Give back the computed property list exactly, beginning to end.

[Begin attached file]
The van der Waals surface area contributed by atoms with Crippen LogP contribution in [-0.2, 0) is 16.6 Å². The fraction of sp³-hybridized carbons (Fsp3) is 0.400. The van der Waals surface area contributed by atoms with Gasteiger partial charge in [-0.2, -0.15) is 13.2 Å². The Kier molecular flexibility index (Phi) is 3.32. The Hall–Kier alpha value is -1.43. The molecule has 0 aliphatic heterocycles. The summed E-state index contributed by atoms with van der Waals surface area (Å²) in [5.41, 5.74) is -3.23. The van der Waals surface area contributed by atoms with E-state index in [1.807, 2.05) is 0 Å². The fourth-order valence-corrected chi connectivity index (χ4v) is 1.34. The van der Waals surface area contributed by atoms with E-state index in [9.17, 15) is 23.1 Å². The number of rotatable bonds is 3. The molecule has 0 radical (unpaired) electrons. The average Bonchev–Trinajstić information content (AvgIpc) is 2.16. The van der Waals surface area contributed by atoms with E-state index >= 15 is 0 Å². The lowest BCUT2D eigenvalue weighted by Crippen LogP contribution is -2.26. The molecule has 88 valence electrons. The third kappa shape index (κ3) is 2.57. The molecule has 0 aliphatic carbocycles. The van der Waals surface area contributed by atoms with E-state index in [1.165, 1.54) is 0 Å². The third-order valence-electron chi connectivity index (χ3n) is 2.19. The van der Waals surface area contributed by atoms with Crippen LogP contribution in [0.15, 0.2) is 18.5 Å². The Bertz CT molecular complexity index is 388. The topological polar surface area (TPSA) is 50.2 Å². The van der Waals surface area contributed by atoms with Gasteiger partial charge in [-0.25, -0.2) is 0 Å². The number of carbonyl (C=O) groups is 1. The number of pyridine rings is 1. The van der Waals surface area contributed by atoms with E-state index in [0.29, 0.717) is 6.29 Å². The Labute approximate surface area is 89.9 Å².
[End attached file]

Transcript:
The van der Waals surface area contributed by atoms with Crippen LogP contribution in [-0.2, 0) is 16.6 Å². The fraction of sp³-hybridized carbons (Fsp3) is 0.400. The van der Waals surface area contributed by atoms with Gasteiger partial charge in [-0.2, -0.15) is 13.2 Å². The Kier molecular flexibility index (Phi) is 3.32. The Hall–Kier alpha value is -1.43. The molecule has 0 aliphatic heterocycles. The summed E-state index contributed by atoms with van der Waals surface area (Å²) in [5.41, 5.74) is -3.23. The van der Waals surface area contributed by atoms with E-state index in [1.807, 2.05) is 0 Å². The fourth-order valence-corrected chi connectivity index (χ4v) is 1.34. The van der Waals surface area contributed by atoms with E-state index in [9.17, 15) is 23.1 Å². The number of rotatable bonds is 3. The molecule has 0 radical (unpaired) electrons. The average Bonchev–Trinajstić information content (AvgIpc) is 2.16. The van der Waals surface area contributed by atoms with E-state index >= 15 is 0 Å². The lowest BCUT2D eigenvalue weighted by Crippen LogP contribution is -2.26. The molecule has 88 valence electrons. The third kappa shape index (κ3) is 2.57. The molecule has 0 aliphatic carbocycles. The van der Waals surface area contributed by atoms with E-state index in [1.165, 1.54) is 0 Å². The third-order valence-electron chi connectivity index (χ3n) is 2.19. The van der Waals surface area contributed by atoms with Crippen LogP contribution in [0.15, 0.2) is 18.5 Å². The Bertz CT molecular complexity index is 388. The topological polar surface area (TPSA) is 50.2 Å². The van der Waals surface area contributed by atoms with Gasteiger partial charge in [-0.25, -0.2) is 0 Å². The number of carbonyl (C=O) groups is 1. The number of pyridine rings is 1. The van der Waals surface area contributed by atoms with E-state index in [0.29, 0.717) is 6.29 Å². The Labute approximate surface area is 89.9 Å².